Proposed changes to reportable arrangements

share trends 4The concept of reportable arrangements was introduced in 2005 to require early disclosure to the South African Revenue Service (SARS) of certain types of transaction that may give rise to tax avoidance concerns so as to enable SARS to investigate them timeously. Fewer than 150 transactions were reported by 2008, causing significant amendments to the reportable arrangement legislation to ensure a greater response.

The draft Taxation Laws Amendment Bill of 2014, published in July for public comment, contains several proposed changes to the reportable arrangement legislation. Some of the main proposals are:


  • Extending the reporting requirement to all taxpayers – Currently, only a company and a trust can be required to report a transaction under these provisions. It is proposed that the reporting obligation is extended to all kinds of taxpayers.
  • Shifting the reporting responsibility to all participants – In terms of current legislation, the obligation to disclose is first and foremost on the so-called “promoter” (the person principally responsible for organising, designing, selling, financing or managing the transaction). Only if there is no promoter, or the promoter is a non-resident, does the obligation shift to the participants to the transaction. In terms of the draft legislation, the proposal is that the disclosure obligation will be on all the participants and the promoter simultaneously. They will not be absolved from reporting unless they have a written statement from one of the others that the arrangement has been reported to SARS.
  • The reporting requirement is extended to  apply to older transactions – There is a further proposal to amend the current requirement that a reportable arrangement must be reported within 45 days after the first cash flow or the first unconditional legal obligation or entitlement to pay.  In terms of the legislative proposal, disclosure will be required within 45 days after an arrangement qualifies as a reportable arrangement. This means that a reporting requirement can not only arise in respect of new transactions, but also where an existing transaction, for whatever reason, becomes a reportable arrangement. Lastly, it is proposed that a taxpayer must disclose a reportable arrangement within 45 days of becoming a participant of the arrangement. Again, this can trigger a reporting requirement in respect of existing reportable arrangements where new participants join.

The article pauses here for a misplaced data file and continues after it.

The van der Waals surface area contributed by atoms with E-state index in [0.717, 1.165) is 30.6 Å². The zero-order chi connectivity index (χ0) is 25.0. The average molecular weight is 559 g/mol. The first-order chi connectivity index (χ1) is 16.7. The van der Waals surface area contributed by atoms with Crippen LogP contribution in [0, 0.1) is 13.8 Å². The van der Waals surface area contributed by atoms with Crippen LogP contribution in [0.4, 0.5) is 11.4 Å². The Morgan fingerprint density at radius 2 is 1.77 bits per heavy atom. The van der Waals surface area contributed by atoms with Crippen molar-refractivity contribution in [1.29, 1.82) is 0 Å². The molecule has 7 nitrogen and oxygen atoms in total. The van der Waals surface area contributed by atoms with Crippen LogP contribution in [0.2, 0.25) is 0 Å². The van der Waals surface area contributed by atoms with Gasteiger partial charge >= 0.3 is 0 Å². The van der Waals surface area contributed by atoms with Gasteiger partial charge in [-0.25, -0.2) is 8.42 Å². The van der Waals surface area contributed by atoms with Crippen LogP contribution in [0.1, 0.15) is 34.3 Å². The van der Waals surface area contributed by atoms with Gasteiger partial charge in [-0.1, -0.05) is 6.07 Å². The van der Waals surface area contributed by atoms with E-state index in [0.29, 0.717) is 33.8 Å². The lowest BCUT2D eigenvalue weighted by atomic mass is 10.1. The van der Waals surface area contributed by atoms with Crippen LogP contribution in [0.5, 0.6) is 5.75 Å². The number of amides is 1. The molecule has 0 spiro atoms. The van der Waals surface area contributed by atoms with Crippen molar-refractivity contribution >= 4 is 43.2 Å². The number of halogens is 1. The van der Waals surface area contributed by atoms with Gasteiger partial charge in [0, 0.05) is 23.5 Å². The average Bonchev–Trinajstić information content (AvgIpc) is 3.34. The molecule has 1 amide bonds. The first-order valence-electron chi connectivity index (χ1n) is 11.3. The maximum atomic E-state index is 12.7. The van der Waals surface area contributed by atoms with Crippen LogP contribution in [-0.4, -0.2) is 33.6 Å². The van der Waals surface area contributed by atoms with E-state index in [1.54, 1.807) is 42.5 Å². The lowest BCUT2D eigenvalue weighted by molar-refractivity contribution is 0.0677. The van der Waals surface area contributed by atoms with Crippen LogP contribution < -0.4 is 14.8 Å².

These proposed changes come hot on the heels of the release of a draft notice in June, listing various transactions that SARS considers “reportable arrangements”. The draft list comprises a wide variety of transactions, including certain arrangements which involve payment of service fees to non-residents, share buy-backs, rebates of foreign taxes, contributions to non-resident trusts, payments to foreign insurers and the purchase of companies in assessed loss positions. Taxpayers that participate in the arrangements which meet the criteria set down in the list will be required to report them to SARS once the list becomes final.


The proposed changes and lists may indicate a new initiative by SARS to render the reportable arrangement provisions more effective.

Rone La Grange
Associate Director